Reply To: Post on “Akusala-Mūla Upapatti Paṭicca Samuppāda”


In the above, on May 15, 2021 at 1:13 pm Tobias asked: “Understood, what means ekavokārabhavo, catuvokārabhavo, pañcavokārabhavo?”

I was not able to provide a satisfactory answer at that time. Today I posted the following in a different thread that provides a better answer.

Uppatti bhava is where a living being can be reborn.
– In Paṭiccasamuppādavibhaṅga
“16.1 Tattha katamo upapattibhavo? Kāmabhavo, rūpabhavo, arūpabhavo, saññābhavo, asaññābhavo, nevasaññānāsaññābhavo, ekavokārabhavo, catuvokārabhavo, pañcavokārabhavo
– They can be divided into various groups.

1. One way to categorize is the following;
– Realms in kama loka (four apayas, human realm, and six Deva realms) belong to “kamma bhava.”
– The 16 rupavacara Brahma realms belong to “rupa bhava.”
– The four arupavacara Brahma realms belong to “arupa bhava”.

2. Another way is to divide uppatti bhava into two categories: “saññā bhava” (with perception or saññā) and “asaññā bhava” (without perception or saññā.)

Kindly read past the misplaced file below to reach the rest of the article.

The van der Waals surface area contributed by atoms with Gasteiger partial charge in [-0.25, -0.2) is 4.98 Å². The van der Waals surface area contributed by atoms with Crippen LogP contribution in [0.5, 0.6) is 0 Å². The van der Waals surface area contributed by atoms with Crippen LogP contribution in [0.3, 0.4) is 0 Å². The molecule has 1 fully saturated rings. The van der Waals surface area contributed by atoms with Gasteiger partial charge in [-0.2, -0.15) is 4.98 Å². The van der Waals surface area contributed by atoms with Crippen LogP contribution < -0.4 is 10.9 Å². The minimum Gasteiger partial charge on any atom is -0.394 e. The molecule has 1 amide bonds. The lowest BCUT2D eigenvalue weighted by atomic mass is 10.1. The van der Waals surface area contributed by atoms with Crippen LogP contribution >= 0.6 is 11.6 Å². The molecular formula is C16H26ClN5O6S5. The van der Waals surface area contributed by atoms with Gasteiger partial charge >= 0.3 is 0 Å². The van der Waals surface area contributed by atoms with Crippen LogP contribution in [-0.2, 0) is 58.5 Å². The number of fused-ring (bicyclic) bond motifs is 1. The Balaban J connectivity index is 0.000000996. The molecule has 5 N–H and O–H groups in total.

– Only the rupavacara asaññā realm belongs to the “asaññā bhava.”
– Living beings in all other realms have saññā. They all belong to the “saññā bhava”.

3. The third way of categorization is based on the number of khandhas. “Vokāra” is another name for “khandha.”
– Ekavokārabhava means “one khandha.” That is the rupavacara asaññā realm. It has only the rupakkhandha.
– Catuvokārabhava (with four khandhas) includes the realms in the arupavacara Brahma realms, EXCEPT for the nevasaññānāsaññāyatana realm. Those three realms have the four “nama khandhas” but no rupakkhandha (the only rupa in those realms is the hadaya vatthu of those Brahmas.)
– Pañcavokārabhava (with four khandhas) includes all other realms EXCEPT for the nevasaññānāsaññāyatana realm. Those include ALL realms in the kama loka and also those in the rupa loka, except for the rupavacara asaññā realm.
– The nevasaññānāsaññāyatana realm has only the “saññākkhandha” (saññā khandha) but that also exists only intermittently. Nevasaññānāsaññā means “saññā” disappears and comes back in a cyclic manner.